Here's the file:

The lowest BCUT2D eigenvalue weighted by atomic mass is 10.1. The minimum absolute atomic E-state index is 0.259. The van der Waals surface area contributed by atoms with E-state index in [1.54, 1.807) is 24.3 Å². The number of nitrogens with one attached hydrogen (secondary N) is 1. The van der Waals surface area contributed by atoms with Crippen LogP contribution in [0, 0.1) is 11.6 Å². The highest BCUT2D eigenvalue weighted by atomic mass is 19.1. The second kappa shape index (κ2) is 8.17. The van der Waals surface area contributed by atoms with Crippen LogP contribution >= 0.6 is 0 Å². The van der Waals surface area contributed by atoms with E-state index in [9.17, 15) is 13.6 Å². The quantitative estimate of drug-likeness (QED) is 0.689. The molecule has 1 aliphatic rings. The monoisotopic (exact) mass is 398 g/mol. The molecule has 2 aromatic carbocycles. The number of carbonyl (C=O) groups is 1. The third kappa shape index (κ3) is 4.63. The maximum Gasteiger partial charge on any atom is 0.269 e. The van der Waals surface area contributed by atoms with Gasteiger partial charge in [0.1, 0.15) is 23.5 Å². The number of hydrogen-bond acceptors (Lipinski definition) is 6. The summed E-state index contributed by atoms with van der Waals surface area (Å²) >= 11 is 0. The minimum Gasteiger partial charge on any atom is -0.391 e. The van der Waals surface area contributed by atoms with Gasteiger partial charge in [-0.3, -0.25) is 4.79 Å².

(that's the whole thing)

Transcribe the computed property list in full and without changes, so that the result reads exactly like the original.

The lowest BCUT2D eigenvalue weighted by atomic mass is 10.1. The minimum absolute atomic E-state index is 0.259. The van der Waals surface area contributed by atoms with E-state index in [1.54, 1.807) is 24.3 Å². The number of nitrogens with one attached hydrogen (secondary N) is 1. The van der Waals surface area contributed by atoms with Crippen LogP contribution in [0, 0.1) is 11.6 Å². The highest BCUT2D eigenvalue weighted by atomic mass is 19.1. The second kappa shape index (κ2) is 8.17. The van der Waals surface area contributed by atoms with Crippen LogP contribution >= 0.6 is 0 Å². The van der Waals surface area contributed by atoms with E-state index in [9.17, 15) is 13.6 Å². The quantitative estimate of drug-likeness (QED) is 0.689. The molecule has 1 aliphatic rings. The monoisotopic (exact) mass is 398 g/mol. The molecule has 2 aromatic carbocycles. The number of carbonyl (C=O) groups is 1. The third kappa shape index (κ3) is 4.63. The maximum Gasteiger partial charge on any atom is 0.269 e. The van der Waals surface area contributed by atoms with Gasteiger partial charge in [0.1, 0.15) is 23.5 Å². The number of hydrogen-bond acceptors (Lipinski definition) is 6. The summed E-state index contributed by atoms with van der Waals surface area (Å²) >= 11 is 0. The minimum Gasteiger partial charge on any atom is -0.391 e. The van der Waals surface area contributed by atoms with Gasteiger partial charge in [-0.3, -0.25) is 4.79 Å².